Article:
Since the first book came out, I kept creating and coming up with new ideas, started a line of apparel and pursued different types of licensing. The filmmaking just happened.

Film School: Yes or No?

No. My schooling came from two books. “How to shoot a feature film under $10,000 and not go to jail” and “Rebel without a crew”.

Where did the idea for “Cannibal Flesh Riot” come from and what made you actually get off your ass and go make it?

“Cannibal Flesh Riot!” was originally going to be a comic book project with my friend Peter Sandorff, who played guitar for the Nekromantics. He wanted to release a limited edition 7-inch vinyl with music composed to a horror comic written and illustrated by me. I started the comic being influenced by old horror pulp and EC horror comics. The story of Stash and Hub evolved from that.

In the meantime, me and some friends were talking about making a movie. At the time, it was going to be a full feature about a werewolf shot in a friend’s backyard. But the concept and story started to get carried away with wire tricks and car crashes. I realized “we can’t do this!” I decided to keep it simple: two guys in a graveyard having a conversation. That was “Cannibal Flesh Riot!”. We were just wanting to do it for the fun of it with no thoughts of releasing it to the public. But after seeing the footage from the first day I thought, “This isn’t that bad.”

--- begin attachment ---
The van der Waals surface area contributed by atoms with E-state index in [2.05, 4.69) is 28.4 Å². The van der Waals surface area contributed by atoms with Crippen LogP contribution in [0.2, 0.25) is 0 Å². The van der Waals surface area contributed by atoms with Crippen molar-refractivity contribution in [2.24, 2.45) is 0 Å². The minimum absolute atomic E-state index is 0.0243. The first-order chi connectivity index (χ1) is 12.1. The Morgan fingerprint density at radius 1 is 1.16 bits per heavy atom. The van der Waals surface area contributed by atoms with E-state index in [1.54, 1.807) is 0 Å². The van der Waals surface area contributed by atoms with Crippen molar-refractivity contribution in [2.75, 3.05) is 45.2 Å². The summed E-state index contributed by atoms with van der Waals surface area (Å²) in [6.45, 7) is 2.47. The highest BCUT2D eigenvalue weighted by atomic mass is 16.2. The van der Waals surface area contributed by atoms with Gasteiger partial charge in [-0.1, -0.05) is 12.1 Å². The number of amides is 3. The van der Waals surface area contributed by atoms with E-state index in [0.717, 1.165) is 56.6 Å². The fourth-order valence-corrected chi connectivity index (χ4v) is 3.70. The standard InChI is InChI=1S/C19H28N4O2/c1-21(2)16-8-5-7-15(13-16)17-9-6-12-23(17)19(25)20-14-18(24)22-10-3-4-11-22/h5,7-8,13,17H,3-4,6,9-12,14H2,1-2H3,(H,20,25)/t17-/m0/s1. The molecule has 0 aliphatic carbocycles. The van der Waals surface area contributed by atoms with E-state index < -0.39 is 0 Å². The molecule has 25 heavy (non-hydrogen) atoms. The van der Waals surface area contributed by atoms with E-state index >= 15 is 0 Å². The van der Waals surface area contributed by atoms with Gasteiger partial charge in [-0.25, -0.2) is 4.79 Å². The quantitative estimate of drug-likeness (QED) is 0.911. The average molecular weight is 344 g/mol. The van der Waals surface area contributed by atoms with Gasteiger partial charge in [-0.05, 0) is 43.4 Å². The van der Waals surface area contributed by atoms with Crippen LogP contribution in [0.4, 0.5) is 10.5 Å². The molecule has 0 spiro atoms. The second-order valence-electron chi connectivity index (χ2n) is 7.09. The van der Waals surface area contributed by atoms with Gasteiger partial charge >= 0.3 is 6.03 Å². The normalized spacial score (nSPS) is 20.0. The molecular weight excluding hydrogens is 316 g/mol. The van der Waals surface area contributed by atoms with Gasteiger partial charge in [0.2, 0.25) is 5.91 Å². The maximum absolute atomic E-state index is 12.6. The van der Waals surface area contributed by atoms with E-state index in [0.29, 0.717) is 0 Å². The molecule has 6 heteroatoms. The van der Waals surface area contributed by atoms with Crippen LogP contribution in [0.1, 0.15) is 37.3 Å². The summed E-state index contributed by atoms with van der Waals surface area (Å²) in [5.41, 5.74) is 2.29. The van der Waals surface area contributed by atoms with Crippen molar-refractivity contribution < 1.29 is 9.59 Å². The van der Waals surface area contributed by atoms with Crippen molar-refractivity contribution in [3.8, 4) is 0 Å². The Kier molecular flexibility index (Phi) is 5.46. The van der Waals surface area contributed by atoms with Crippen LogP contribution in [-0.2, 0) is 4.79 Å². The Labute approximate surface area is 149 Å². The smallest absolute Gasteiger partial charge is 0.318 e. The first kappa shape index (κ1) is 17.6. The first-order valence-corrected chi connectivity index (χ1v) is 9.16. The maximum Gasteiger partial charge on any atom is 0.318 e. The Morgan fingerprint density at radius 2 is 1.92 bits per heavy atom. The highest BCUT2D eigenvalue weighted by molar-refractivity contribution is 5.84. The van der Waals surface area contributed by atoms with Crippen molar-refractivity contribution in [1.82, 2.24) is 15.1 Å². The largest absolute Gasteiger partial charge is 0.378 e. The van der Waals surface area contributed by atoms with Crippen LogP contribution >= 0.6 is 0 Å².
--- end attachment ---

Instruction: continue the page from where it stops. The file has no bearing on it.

How did you go about securing financing and what was the approx. budget?

The budget was somewhere between $4000-$6000 for a 30 minute short. At that range, there is no need for securing funds. You just whip out your credit card and rack up debt.

What did you shoot on and how long was the shoot?

We shot the film on the DVX100. The primary footage was shot in 7 days about 8-12 hour a day. This doesn’t include the days shooting the stop motion segments. That is a little more difficult to calculate.

There was a very distinct look and feel to the film. For me, it played out just like a comic and really had a comic book feel to it. Tell us about achieving that look.